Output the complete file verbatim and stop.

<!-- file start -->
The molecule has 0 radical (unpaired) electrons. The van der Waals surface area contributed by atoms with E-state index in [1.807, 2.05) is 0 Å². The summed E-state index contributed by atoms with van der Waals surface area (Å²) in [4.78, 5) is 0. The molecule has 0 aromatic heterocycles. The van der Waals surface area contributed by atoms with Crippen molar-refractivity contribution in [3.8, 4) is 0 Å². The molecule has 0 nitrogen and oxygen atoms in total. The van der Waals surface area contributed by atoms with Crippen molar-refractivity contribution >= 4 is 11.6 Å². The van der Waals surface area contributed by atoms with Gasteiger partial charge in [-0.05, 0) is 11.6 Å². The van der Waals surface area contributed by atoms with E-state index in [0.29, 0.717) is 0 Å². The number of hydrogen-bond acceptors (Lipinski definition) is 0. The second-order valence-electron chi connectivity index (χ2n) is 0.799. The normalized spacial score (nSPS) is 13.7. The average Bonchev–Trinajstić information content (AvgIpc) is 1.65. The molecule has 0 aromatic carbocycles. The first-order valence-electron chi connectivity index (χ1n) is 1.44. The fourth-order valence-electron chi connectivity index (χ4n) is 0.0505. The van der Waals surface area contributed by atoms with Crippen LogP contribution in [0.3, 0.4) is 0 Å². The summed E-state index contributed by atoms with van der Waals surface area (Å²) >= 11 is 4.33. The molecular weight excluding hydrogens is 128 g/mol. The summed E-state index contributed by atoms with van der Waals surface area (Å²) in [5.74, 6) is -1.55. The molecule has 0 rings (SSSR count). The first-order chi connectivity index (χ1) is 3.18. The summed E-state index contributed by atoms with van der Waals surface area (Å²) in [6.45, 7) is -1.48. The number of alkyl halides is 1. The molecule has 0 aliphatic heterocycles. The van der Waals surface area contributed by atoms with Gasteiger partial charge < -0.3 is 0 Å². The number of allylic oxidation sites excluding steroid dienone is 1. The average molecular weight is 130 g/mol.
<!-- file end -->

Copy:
The molecule has 0 radical (unpaired) electrons. The van der Waals surface area contributed by atoms with E-state index in [1.807, 2.05) is 0 Å². The summed E-state index contributed by atoms with van der Waals surface area (Å²) in [4.78, 5) is 0. The molecule has 0 aromatic heterocycles. The van der Waals surface area contributed by atoms with Crippen molar-refractivity contribution in [3.8, 4) is 0 Å². The molecule has 0 nitrogen and oxygen atoms in total. The van der Waals surface area contributed by atoms with Crippen molar-refractivity contribution >= 4 is 11.6 Å². The van der Waals surface area contributed by atoms with Gasteiger partial charge in [-0.05, 0) is 11.6 Å². The van der Waals surface area contributed by atoms with E-state index in [0.29, 0.717) is 0 Å². The number of hydrogen-bond acceptors (Lipinski definition) is 0. The second-order valence-electron chi connectivity index (χ2n) is 0.799. The normalized spacial score (nSPS) is 13.7. The average Bonchev–Trinajstić information content (AvgIpc) is 1.65. The molecule has 0 aromatic carbocycles. The first-order valence-electron chi connectivity index (χ1n) is 1.44. The fourth-order valence-electron chi connectivity index (χ4n) is 0.0505. The van der Waals surface area contributed by atoms with Crippen LogP contribution in [0.3, 0.4) is 0 Å². The summed E-state index contributed by atoms with van der Waals surface area (Å²) >= 11 is 4.33. The molecular weight excluding hydrogens is 128 g/mol. The summed E-state index contributed by atoms with van der Waals surface area (Å²) in [5.74, 6) is -1.55. The molecule has 0 rings (SSSR count). The first-order chi connectivity index (χ1) is 3.18. The summed E-state index contributed by atoms with van der Waals surface area (Å²) in [6.45, 7) is -1.48. The number of alkyl halides is 1. The molecule has 0 aliphatic heterocycles. The van der Waals surface area contributed by atoms with Gasteiger partial charge < -0.3 is 0 Å². The number of allylic oxidation sites excluding steroid dienone is 1. The average molecular weight is 130 g/mol.